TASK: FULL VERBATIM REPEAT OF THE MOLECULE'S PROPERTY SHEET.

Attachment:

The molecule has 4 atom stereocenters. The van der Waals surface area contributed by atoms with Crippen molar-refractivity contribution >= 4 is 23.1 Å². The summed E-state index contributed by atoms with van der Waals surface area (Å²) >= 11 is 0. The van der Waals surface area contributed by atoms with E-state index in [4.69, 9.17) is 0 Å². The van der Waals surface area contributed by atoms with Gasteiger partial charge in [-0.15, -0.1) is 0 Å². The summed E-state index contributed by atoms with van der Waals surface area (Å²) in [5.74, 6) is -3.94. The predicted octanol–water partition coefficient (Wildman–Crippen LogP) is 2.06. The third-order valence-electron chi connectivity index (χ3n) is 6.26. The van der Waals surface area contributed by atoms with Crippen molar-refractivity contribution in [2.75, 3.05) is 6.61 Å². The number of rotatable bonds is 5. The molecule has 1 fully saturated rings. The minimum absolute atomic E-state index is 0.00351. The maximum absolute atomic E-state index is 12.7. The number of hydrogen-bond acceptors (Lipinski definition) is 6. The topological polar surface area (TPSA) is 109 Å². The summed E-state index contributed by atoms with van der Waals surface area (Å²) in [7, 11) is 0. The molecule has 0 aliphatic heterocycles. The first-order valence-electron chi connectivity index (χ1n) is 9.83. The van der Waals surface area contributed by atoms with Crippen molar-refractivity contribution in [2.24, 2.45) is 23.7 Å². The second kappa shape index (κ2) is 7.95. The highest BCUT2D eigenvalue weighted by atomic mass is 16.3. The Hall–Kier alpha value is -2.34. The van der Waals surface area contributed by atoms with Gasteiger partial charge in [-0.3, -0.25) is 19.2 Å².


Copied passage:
The molecule has 4 atom stereocenters. The van der Waals surface area contributed by atoms with Crippen molar-refractivity contribution >= 4 is 23.1 Å². The summed E-state index contributed by atoms with van der Waals surface area (Å²) >= 11 is 0. The van der Waals surface area contributed by atoms with E-state index in [4.69, 9.17) is 0 Å². The van der Waals surface area contributed by atoms with Gasteiger partial charge in [-0.15, -0.1) is 0 Å². The summed E-state index contributed by atoms with van der Waals surface area (Å²) in [5.74, 6) is -3.94. The predicted octanol–water partition coefficient (Wildman–Crippen LogP) is 2.06. The third-order valence-electron chi connectivity index (χ3n) is 6.26. The van der Waals surface area contributed by atoms with Crippen molar-refractivity contribution in [2.75, 3.05) is 6.61 Å². The number of rotatable bonds is 5. The molecule has 1 fully saturated rings. The minimum absolute atomic E-state index is 0.00351. The maximum absolute atomic E-state index is 12.7. The number of hydrogen-bond acceptors (Lipinski definition) is 6. The topological polar surface area (TPSA) is 109 Å². The summed E-state index contributed by atoms with van der Waals surface area (Å²) in [7, 11) is 0. The molecule has 0 aliphatic heterocycles. The first-order valence-electron chi connectivity index (χ1n) is 9.83. The van der Waals surface area contributed by atoms with Crippen molar-refractivity contribution in [2.24, 2.45) is 23.7 Å². The second kappa shape index (κ2) is 7.95. The highest BCUT2D eigenvalue weighted by atomic mass is 16.3. The Hall–Kier alpha value is -2.34. The van der Waals surface area contributed by atoms with Gasteiger partial charge in [-0.3, -0.25) is 19.2 Å².